This morning, the OCD monster got up pretty close to when I did. I guess you could generally put it under scrupulosity. It has to do with relationships and being appropriate and fear of not being appropriate. How's that for a general specific definition? Because that's about as specific as I want to get right now. So I was like, "Bring it on. But I don't mean that I want OCD to bring it on, I mean that I'm ready to fight it." Since, obviously, I'd better define my statement, lest something bad happens. Oh, sneaky, was that you, OCD? I was fighting you in another area, and you aren't supposed to switch battle fields. Ha! I know you don't follow that rule.
Anyway, I told myself I was probably one of those bad people planning on doing what my obsession thought I was at risk of doing. I tossed around the idea of trying exposure scripts later (I was getting ready for Church, so my time was limited). At the moment, I was actually planning to do the exposure scripts. But things got better. Maybe my cognitive behavioral response tricks worked. Maybe the meds helped. For sure, I got distracted by other things. And so the battle was won, or at least put on hold.
Then was church. The subject was touchy for me - the passage was a wide open door for a how-to sermon, which my former pastor probably would have given. Remarkably enough, this pastor did pretty well at staying on solid ground and avoiding the slippery how-to slope. But I was pretty agitated. I played with my toy Koala (he's brilliant light green, and he's one of those squishy, textureful toys like the balls with a thousand soft rubber spikes that light up when you throw them on the ground and that squish like an amoeba. There was a time when I tried to keep him hidden in my hands, not letting the world or the church know that I was playing with a toy in church, a stress-release type toy. But by the end of the sermon, I wasn't really caring too much. So what? So what if they see I'm playing with a toy during the sermon. It isn't a complete secret that some people do better with a stress ball or doodling (though I don't usually hear of doodling as a stress reliever, though it is for me).
Anyway, we got through the sermon with no terrible problem. Then I looked at the small groups available. I'll be trying one out tonight. Then I picked up the little packet of papers to help us with self-evaluation of where we are in our Christian life and growth. And then I walked to my car and looked it over. And then (do I sound like a little kid telling a story yet? "And then... and then... and then... ) I looked through the papers. It didn't take long to realize that my depression and anxiety were going to through a monkey wrench into the evaluation. There's a question about whether hope, joy and peace or anxiety and worry manifested themselves in my life. Um, my Anxiety disorder(s?) and Depression are going to get in the way.
So I really thought, today is the day to ask the pastor about his view on mental illness, though my counselor thinks I might get better results if I say "depression and anxiety" instead of "mental illness." However I word it, I'm really wanting to know now. Like, I feel the desire for tears coming up, so this is a really important matter for me. So I returned to church, but the pastor was busy talking. So I chose option B. He should be at the small group tonight.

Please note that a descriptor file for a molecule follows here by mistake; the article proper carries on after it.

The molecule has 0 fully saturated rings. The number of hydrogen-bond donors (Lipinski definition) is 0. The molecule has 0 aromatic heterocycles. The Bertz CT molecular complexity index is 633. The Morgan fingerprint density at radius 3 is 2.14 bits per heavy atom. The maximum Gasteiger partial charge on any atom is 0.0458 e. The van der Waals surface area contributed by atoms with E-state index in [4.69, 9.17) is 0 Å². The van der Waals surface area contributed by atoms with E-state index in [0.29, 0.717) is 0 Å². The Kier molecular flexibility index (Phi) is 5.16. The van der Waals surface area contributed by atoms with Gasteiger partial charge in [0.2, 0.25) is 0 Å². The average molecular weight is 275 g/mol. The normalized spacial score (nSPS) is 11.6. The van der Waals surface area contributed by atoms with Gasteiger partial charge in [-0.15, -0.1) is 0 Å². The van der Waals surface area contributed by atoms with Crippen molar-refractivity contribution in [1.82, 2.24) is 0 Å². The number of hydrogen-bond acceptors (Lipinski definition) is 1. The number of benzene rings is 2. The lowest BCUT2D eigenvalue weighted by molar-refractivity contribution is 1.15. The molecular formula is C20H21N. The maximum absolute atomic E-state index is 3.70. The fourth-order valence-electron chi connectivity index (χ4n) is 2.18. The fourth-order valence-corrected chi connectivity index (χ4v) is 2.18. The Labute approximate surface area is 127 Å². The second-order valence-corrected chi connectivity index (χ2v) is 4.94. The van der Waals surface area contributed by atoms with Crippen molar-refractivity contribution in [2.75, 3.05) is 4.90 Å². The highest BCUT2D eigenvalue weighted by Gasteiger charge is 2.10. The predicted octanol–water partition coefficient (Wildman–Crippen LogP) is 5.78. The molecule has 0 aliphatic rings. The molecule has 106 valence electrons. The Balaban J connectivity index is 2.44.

So here's a question for me; how important is it for me that he or whoever ends up being my small group leader understands mental illness? Is this an issue I could get around? Because I'm liking this church. Anyway, I'm not sure. Maybe I could get around it. Maybe it depends on exactly what their opinion is (there are ways to disagree that are more hurtful and that are less hurtful).
The youth pastor at my other church - the one who moved on to another church - he didn't have too good a grasp on OCD. The time I got into particulars about ERP in the hope for pastoral approval, well, he didn't have the most helpful understanding. But what he did have was this; respect, willingness to listen, and care. He cared about me, he prayed for me, he respected me, he listened to me, he didn't assume he had all the answers, he didn't rush in to judge me. So here was a pastor who didn't have the most helpful understanding of anxiety disorders, yet he was able to support me anyway. That's what I mean by thinking maybe the people at my new church don't have to understand. Maybe they can't understand yet, or don't know enough to understand yet. That's okay. It's maybe more about how they treat me and how they assume or don't assume that they know the answers. Because really? I don't need people to have the answers. I just want them to respect me, trust me, still care about me.
What would you look for if you were looking for a church that would help or at least not hinder you in dealing with your mental illness?